Dean’s never had a desk to place a picture on before. He’s never had walls that show his touch and lamps that don’t collect dust because they’re always being used. He’s never had a bed he’s known he can return to, sheets that will keep his smell, or a room that will remember him.
He places his mother’s picture on his desk, and for a moment he imagines that if he’d grown up in a real life and in a healthy home he might have never thought anything about this, that framed portraits of his family might be commonplace and not a travelling grave marker. His mother might have made his bed and made him breakfast in the morning, nagged him over the mess on his floor and playing his music too loud, but perhaps at least he can live a bit of that now, for her. For himself, if he can ever manage it.
Down the hall he can hear steps approaching, but he doesn’t turn into the noise; for the first time, in a long time, his guard is down. His door already stands ajar when his guest walks through it, invited in by Dean’s hidden smile as he thumbs the warn corner’s of the photograph.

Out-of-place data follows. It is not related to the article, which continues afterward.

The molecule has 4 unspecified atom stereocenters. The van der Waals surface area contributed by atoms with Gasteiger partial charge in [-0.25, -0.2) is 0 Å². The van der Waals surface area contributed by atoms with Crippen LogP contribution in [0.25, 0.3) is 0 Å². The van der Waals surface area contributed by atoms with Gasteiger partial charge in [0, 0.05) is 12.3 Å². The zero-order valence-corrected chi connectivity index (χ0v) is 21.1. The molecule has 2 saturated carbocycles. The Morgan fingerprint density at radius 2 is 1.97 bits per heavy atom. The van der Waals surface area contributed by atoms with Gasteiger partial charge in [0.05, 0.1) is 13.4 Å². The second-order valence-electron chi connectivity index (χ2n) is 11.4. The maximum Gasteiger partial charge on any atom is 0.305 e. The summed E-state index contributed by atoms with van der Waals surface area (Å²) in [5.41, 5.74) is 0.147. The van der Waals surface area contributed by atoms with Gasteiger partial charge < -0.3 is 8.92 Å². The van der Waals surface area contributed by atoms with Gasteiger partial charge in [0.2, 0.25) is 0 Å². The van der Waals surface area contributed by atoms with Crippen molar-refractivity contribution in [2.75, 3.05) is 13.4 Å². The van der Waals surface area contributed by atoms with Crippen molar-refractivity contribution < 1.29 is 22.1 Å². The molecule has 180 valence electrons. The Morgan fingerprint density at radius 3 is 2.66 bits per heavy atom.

"She was beautiful," a voice behind him says, and Dean’s hand falls as his breath falters.
"She was," he responds, failing to hide the tremor in his tone as he turns around to find the eyes of the stranger. Well, Cas was no longer a stranger of course, and certainly not here, as welcome in his room as anyone (and hey, Dean didn’t choose a bedroom with a queen for nothing). He clears his throat. “So, uh, what do you think of the new digs?”
Cas glances around, eyes lingering on the purgatory blade hung among the weapons on the wall before his eyes settle on the record player by the bed. “It’s very… you,” he says simply, in a way that sounds like it’s both a wry admonishment and a compliment all at once. God, Dean’s missed that over the months.
"So," Dean sighs, "you, um, sticking a round for a bit? Give me a chance to give you the whole tour?" he asks, cocky grin only a weak cloak for the loud beating of his heart beneath his chest.
Cas flicks his eyes down to Dean’s desk one last time before offering a small smile. “If you’ll have me,” he answers, with a tinge of projected nonchanlance that Dean thinks a bit sadly that he’s learned too well from him.
Dean’s grin grows genuine. “Well, then let me tell you, man, you’ve got to feel this bed.”
This time next year, Dean will perch a second picture on his desk. Perhaps it’s never too late for family portraits.